South Korea’s exports decline in December amid global trade war - GulfToday

South Korea’s exports decline in December amid global trade war

South Korea’s exports decline in December amid global trade war

A truck drives between containers at a port in Incheon, South Korea. Reuters

South Korean exports fell in December year-on-year but less than expected, which along with a turn to growth in shipments to China and a slowing pace of decline in chip sales added to optimism for global trade. The trade between US and China badly hit the country, despite its efforts to overcome the global trade dispute.

Exports by Asia’s fourth largest economy shrank 5.2% in the final month of 2019 from a year earlier, trade ministry data showed on Wednesday, just beating a median 6.0% fall tipped in a Reuters poll.

It was the slowest decline in exports since a 2.1% drop in April 2019 and almost half the average rate of decline seen for the past six months as the global prices of memory chips, the country’s top export item, showed signs of picking up.

Analysts said Wednesday’s data supported their view that exports, the main engine of growth for South Korea’s economy, would turn to growth in early 2020 even though growth thereafter could stay low for a considerable period.

“Today’s data was positive in that recovery sustained and exports will return to growth from as soon as February, although the strength of recovery will really depend on how much China’s exports to the US increase,” said Park Sang-hyun, chief economist at Hi Investment & Securities.

The brightest spot in the December data was a turn to growth of 3.3% in exports to China, the first growth in 14 months. China is South Korea’s top export market and takes in a quarter of the smaller neighbour’s total shipments abroad.

Overseas sales of semiconductors, the country’s top-selling item, which accounts for one-fifth of its total exports, fell 17.7% year-on-year, but it was the slowest decline in eight months as global prices are stabilising after a plunge.

Imports dropped 0.7% in December from the year-earlier month, beating both a 13.0% loss in November and a 4.6% decline tipped in the Reuters survey. That brought the month’s trade balance to a $2.02 billion surplus versus a $3.34 billion profit in November.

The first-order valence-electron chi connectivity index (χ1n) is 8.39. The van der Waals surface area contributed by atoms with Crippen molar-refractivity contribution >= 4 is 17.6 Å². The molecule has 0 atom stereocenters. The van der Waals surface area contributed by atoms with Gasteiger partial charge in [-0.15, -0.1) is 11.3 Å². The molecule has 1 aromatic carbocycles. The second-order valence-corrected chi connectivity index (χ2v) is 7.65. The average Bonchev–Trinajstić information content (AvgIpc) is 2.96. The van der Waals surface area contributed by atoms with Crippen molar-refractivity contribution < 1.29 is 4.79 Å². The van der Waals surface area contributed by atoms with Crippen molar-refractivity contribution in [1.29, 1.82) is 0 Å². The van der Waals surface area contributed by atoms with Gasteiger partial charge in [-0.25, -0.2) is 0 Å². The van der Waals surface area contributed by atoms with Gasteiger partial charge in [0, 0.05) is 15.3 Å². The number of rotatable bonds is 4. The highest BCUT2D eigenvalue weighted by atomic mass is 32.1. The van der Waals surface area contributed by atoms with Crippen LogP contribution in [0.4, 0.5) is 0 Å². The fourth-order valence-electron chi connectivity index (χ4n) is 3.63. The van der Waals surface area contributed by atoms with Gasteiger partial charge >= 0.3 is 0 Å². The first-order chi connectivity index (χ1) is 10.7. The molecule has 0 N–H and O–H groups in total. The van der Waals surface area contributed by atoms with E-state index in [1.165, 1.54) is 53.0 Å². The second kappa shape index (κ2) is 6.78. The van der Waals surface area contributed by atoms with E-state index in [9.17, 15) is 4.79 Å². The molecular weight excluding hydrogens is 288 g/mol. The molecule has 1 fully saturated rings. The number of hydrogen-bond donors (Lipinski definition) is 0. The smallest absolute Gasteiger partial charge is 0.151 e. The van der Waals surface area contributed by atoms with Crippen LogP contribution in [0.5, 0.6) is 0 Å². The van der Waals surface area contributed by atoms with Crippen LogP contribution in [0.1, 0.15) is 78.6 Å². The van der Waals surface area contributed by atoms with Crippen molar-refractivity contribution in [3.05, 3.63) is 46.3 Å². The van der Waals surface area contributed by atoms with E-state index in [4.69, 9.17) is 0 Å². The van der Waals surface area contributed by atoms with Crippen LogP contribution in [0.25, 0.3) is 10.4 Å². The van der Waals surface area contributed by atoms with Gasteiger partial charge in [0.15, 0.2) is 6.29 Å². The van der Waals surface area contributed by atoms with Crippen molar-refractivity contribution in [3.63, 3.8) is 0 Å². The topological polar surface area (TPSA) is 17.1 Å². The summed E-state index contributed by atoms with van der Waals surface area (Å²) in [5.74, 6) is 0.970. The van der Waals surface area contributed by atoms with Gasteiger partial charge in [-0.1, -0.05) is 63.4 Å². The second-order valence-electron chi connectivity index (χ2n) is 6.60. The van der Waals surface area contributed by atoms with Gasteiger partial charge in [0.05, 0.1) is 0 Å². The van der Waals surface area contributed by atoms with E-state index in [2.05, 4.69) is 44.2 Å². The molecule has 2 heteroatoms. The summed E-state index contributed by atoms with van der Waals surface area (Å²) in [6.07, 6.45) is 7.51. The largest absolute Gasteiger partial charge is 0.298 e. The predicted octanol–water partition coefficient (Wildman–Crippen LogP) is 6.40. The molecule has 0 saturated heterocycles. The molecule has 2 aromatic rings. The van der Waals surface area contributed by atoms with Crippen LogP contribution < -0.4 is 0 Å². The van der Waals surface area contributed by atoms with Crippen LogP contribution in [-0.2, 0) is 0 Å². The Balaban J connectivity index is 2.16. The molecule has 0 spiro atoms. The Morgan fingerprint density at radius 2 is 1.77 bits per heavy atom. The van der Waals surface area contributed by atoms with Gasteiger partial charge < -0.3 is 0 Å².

South Korea, the world’s leading exporter of chips, smartphones, cars and ships, is the first major economy to report trade data each month, providing an early guide to the health of global trade.

For the whole of 2019, South Korea’s exports tumbled 10.3% as global trade cooled and a semiconductor super-cycle crashed, the worst in a decade and the third-worst in the country’s modern history.

The trade ministry said exports in 2020 would recover to post growth of around 3%, reflecting a still-shaky recovery in global trade as major economies remained in a slowing mode after years of unstopped expansion.

South Korea’s financial markets are closed on Wednesday for the New Year’s Day holiday and will resume trade on Thursday.

Meanwhile, Hyundai Motor plans to invest about 61.1 trillion won ($51.81 billion) between 2020 and 2025, the company said recently, with the expenditure mainly focused on electric and autonomous vehicles, but analysts want to see it deliver.

The South Korean car maker unveiled a “Strategy 2025” roadmap that envisages annual average spending of 10 trillion won, exceeding that of previous years, and up from a 2018 figure of 6.1 trillion won.

Shares in Hyundai rose as much as 2% on the news, only to give up most of their gains by the close of trade, with analysts waiting to see how its intentions translate into action.

“Its announcement of investment plan and goals is full of good words, but not real results yet,” said Lee Han-joon, an analyst at KTB Investment & Securities. “The plan itself also wasn’t an amazing one.”

South Korea’s top automaker is accelerating efforts to catch up in the race to bring self-driving cars to market.

Hyundai Motor is also looking at developing flying cars, which could be commercialised ahead of the most advanced self-driving cars, its executive vice chairman, Euisun Chung, has said.

Ensuring survival is a key task as the auto industry’s shift towards zero-emission and self-driving technology requires massive investment at a time of profit pressured by slowing growth, Hyundai said in a presentation to investors.

Hyundai aims to devote about 20 trillion won of the total investment, spread across six years, to future technologies.

It also set an ambitious deadline of 2025 to place itself among the world’s top three makers of battery and fuel cell vehicles, with annual sales of 670,000 electric vehicles, including 560,000 battery-based cars.

Hyundai plans to cut raw material costs by 34.5 trillion won through 2022.


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